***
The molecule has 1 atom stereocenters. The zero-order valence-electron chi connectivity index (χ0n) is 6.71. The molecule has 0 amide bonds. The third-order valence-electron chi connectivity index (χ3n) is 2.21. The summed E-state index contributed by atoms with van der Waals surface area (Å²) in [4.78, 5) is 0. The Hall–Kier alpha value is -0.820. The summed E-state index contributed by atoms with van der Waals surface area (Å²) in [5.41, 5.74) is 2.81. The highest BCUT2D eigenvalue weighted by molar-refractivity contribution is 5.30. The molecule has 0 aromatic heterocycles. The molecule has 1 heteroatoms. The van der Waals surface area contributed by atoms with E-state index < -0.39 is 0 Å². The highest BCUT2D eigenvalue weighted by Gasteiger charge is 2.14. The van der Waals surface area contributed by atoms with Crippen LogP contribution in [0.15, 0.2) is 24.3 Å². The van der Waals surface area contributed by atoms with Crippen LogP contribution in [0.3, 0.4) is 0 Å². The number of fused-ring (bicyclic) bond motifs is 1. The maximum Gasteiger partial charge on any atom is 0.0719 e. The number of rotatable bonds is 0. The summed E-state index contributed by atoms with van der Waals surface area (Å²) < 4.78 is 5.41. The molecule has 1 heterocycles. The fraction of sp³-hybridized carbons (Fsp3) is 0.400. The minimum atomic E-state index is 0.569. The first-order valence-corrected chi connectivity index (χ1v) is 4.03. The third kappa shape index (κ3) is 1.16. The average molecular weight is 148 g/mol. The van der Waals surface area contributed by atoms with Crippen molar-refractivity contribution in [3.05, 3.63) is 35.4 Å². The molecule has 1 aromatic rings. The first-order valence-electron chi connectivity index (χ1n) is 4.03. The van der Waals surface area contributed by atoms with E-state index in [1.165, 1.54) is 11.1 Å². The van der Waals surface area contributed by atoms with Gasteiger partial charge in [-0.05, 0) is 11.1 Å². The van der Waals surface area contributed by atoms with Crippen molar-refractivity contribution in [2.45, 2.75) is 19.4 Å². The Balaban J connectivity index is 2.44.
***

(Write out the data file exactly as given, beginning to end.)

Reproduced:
The molecule has 1 atom stereocenters. The zero-order valence-electron chi connectivity index (χ0n) is 6.71. The molecule has 0 amide bonds. The third-order valence-electron chi connectivity index (χ3n) is 2.21. The summed E-state index contributed by atoms with van der Waals surface area (Å²) in [4.78, 5) is 0. The Hall–Kier alpha value is -0.820. The summed E-state index contributed by atoms with van der Waals surface area (Å²) in [5.41, 5.74) is 2.81. The highest BCUT2D eigenvalue weighted by molar-refractivity contribution is 5.30. The molecule has 0 aromatic heterocycles. The molecule has 1 heteroatoms. The van der Waals surface area contributed by atoms with E-state index < -0.39 is 0 Å². The highest BCUT2D eigenvalue weighted by Gasteiger charge is 2.14. The van der Waals surface area contributed by atoms with Crippen LogP contribution in [0.15, 0.2) is 24.3 Å². The van der Waals surface area contributed by atoms with Crippen LogP contribution in [0.3, 0.4) is 0 Å². The number of fused-ring (bicyclic) bond motifs is 1. The maximum Gasteiger partial charge on any atom is 0.0719 e. The number of rotatable bonds is 0. The summed E-state index contributed by atoms with van der Waals surface area (Å²) < 4.78 is 5.41. The molecule has 1 heterocycles. The fraction of sp³-hybridized carbons (Fsp3) is 0.400. The minimum atomic E-state index is 0.569. The first-order valence-corrected chi connectivity index (χ1v) is 4.03. The third kappa shape index (κ3) is 1.16. The average molecular weight is 148 g/mol. The van der Waals surface area contributed by atoms with Crippen molar-refractivity contribution in [3.05, 3.63) is 35.4 Å². The molecule has 1 aromatic rings. The first-order valence-electron chi connectivity index (χ1n) is 4.03. The van der Waals surface area contributed by atoms with E-state index in [1.165, 1.54) is 11.1 Å². The van der Waals surface area contributed by atoms with Gasteiger partial charge in [-0.05, 0) is 11.1 Å². The van der Waals surface area contributed by atoms with Crippen molar-refractivity contribution in [2.45, 2.75) is 19.4 Å². The Balaban J connectivity index is 2.44.